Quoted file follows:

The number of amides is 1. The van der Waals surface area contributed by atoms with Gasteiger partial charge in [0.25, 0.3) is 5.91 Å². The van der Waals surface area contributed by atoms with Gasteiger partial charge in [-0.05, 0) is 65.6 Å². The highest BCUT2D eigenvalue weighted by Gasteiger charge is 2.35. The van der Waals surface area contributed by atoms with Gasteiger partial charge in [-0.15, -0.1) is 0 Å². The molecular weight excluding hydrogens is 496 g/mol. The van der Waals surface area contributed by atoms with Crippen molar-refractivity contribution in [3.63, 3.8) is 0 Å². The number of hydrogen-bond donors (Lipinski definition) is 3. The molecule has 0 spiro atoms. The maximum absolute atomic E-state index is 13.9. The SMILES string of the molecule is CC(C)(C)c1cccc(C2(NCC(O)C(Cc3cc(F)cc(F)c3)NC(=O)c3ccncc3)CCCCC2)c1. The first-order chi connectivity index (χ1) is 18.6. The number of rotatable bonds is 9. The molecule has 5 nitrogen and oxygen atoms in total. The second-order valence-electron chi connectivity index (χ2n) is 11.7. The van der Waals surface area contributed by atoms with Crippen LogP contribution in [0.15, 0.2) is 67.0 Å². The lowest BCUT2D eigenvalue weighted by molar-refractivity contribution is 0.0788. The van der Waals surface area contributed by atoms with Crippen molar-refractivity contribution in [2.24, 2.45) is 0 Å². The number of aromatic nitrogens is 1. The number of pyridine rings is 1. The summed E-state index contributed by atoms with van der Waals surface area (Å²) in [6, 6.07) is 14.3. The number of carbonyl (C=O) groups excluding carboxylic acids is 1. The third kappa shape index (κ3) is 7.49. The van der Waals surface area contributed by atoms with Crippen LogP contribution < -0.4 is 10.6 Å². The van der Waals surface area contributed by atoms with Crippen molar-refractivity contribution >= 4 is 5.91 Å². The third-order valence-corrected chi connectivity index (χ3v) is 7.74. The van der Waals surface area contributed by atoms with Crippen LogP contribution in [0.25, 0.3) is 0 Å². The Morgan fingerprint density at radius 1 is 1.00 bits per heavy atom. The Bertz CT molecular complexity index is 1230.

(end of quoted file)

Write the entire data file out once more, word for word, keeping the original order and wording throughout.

The number of amides is 1. The van der Waals surface area contributed by atoms with Gasteiger partial charge in [0.25, 0.3) is 5.91 Å². The van der Waals surface area contributed by atoms with Gasteiger partial charge in [-0.05, 0) is 65.6 Å². The highest BCUT2D eigenvalue weighted by Gasteiger charge is 2.35. The van der Waals surface area contributed by atoms with Gasteiger partial charge in [-0.15, -0.1) is 0 Å². The molecular weight excluding hydrogens is 496 g/mol. The van der Waals surface area contributed by atoms with Crippen molar-refractivity contribution in [3.63, 3.8) is 0 Å². The number of hydrogen-bond donors (Lipinski definition) is 3. The molecule has 0 spiro atoms. The maximum absolute atomic E-state index is 13.9. The SMILES string of the molecule is CC(C)(C)c1cccc(C2(NCC(O)C(Cc3cc(F)cc(F)c3)NC(=O)c3ccncc3)CCCCC2)c1. The first-order chi connectivity index (χ1) is 18.6. The number of rotatable bonds is 9. The molecule has 5 nitrogen and oxygen atoms in total. The second-order valence-electron chi connectivity index (χ2n) is 11.7. The van der Waals surface area contributed by atoms with Crippen LogP contribution in [0.15, 0.2) is 67.0 Å². The lowest BCUT2D eigenvalue weighted by molar-refractivity contribution is 0.0788. The van der Waals surface area contributed by atoms with Crippen molar-refractivity contribution in [2.24, 2.45) is 0 Å². The number of aromatic nitrogens is 1. The number of pyridine rings is 1. The summed E-state index contributed by atoms with van der Waals surface area (Å²) in [6, 6.07) is 14.3. The number of carbonyl (C=O) groups excluding carboxylic acids is 1. The third kappa shape index (κ3) is 7.49. The van der Waals surface area contributed by atoms with Crippen LogP contribution < -0.4 is 10.6 Å². The van der Waals surface area contributed by atoms with Crippen molar-refractivity contribution >= 4 is 5.91 Å². The third-order valence-corrected chi connectivity index (χ3v) is 7.74. The van der Waals surface area contributed by atoms with Crippen LogP contribution in [0.25, 0.3) is 0 Å². The Morgan fingerprint density at radius 1 is 1.00 bits per heavy atom. The Bertz CT molecular complexity index is 1230.